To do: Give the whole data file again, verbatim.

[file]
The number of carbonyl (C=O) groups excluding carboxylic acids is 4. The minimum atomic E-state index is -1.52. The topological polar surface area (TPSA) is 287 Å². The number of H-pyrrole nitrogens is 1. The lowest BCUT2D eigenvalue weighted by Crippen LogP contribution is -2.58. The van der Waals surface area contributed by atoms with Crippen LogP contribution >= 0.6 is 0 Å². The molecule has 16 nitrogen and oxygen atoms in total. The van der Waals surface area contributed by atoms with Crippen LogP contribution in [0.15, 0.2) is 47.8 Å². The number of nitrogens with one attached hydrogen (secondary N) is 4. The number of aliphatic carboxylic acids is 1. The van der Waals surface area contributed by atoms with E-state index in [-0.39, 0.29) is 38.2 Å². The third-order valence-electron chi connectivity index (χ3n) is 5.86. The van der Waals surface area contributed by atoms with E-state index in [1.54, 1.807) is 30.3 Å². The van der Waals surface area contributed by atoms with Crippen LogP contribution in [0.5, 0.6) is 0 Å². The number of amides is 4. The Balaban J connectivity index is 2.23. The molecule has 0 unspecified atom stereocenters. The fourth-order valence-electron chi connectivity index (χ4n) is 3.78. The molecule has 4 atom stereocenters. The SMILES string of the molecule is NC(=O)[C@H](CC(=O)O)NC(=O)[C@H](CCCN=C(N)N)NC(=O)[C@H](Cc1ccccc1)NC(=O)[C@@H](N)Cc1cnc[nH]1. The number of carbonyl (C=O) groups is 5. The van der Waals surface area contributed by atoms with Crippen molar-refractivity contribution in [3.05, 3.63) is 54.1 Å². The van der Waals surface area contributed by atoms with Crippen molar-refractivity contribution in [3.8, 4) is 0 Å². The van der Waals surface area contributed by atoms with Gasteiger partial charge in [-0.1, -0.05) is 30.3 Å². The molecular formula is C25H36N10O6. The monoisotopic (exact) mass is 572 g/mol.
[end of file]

The number of carbonyl (C=O) groups excluding carboxylic acids is 4. The minimum atomic E-state index is -1.52. The topological polar surface area (TPSA) is 287 Å². The number of H-pyrrole nitrogens is 1. The lowest BCUT2D eigenvalue weighted by Crippen LogP contribution is -2.58. The van der Waals surface area contributed by atoms with Crippen LogP contribution >= 0.6 is 0 Å². The molecule has 16 nitrogen and oxygen atoms in total. The van der Waals surface area contributed by atoms with Crippen LogP contribution in [0.15, 0.2) is 47.8 Å². The number of nitrogens with one attached hydrogen (secondary N) is 4. The number of aliphatic carboxylic acids is 1. The van der Waals surface area contributed by atoms with E-state index in [-0.39, 0.29) is 38.2 Å². The third-order valence-electron chi connectivity index (χ3n) is 5.86. The van der Waals surface area contributed by atoms with E-state index in [1.54, 1.807) is 30.3 Å². The van der Waals surface area contributed by atoms with Crippen LogP contribution in [0.5, 0.6) is 0 Å². The number of amides is 4. The Balaban J connectivity index is 2.23. The molecule has 0 unspecified atom stereocenters. The fourth-order valence-electron chi connectivity index (χ4n) is 3.78. The molecule has 4 atom stereocenters. The SMILES string of the molecule is NC(=O)[C@H](CC(=O)O)NC(=O)[C@H](CCCN=C(N)N)NC(=O)[C@H](Cc1ccccc1)NC(=O)[C@@H](N)Cc1cnc[nH]1. The number of carbonyl (C=O) groups is 5. The van der Waals surface area contributed by atoms with Crippen molar-refractivity contribution in [3.05, 3.63) is 54.1 Å². The van der Waals surface area contributed by atoms with Crippen molar-refractivity contribution in [3.8, 4) is 0 Å². The van der Waals surface area contributed by atoms with Gasteiger partial charge in [-0.1, -0.05) is 30.3 Å². The molecular formula is C25H36N10O6. The monoisotopic (exact) mass is 572 g/mol.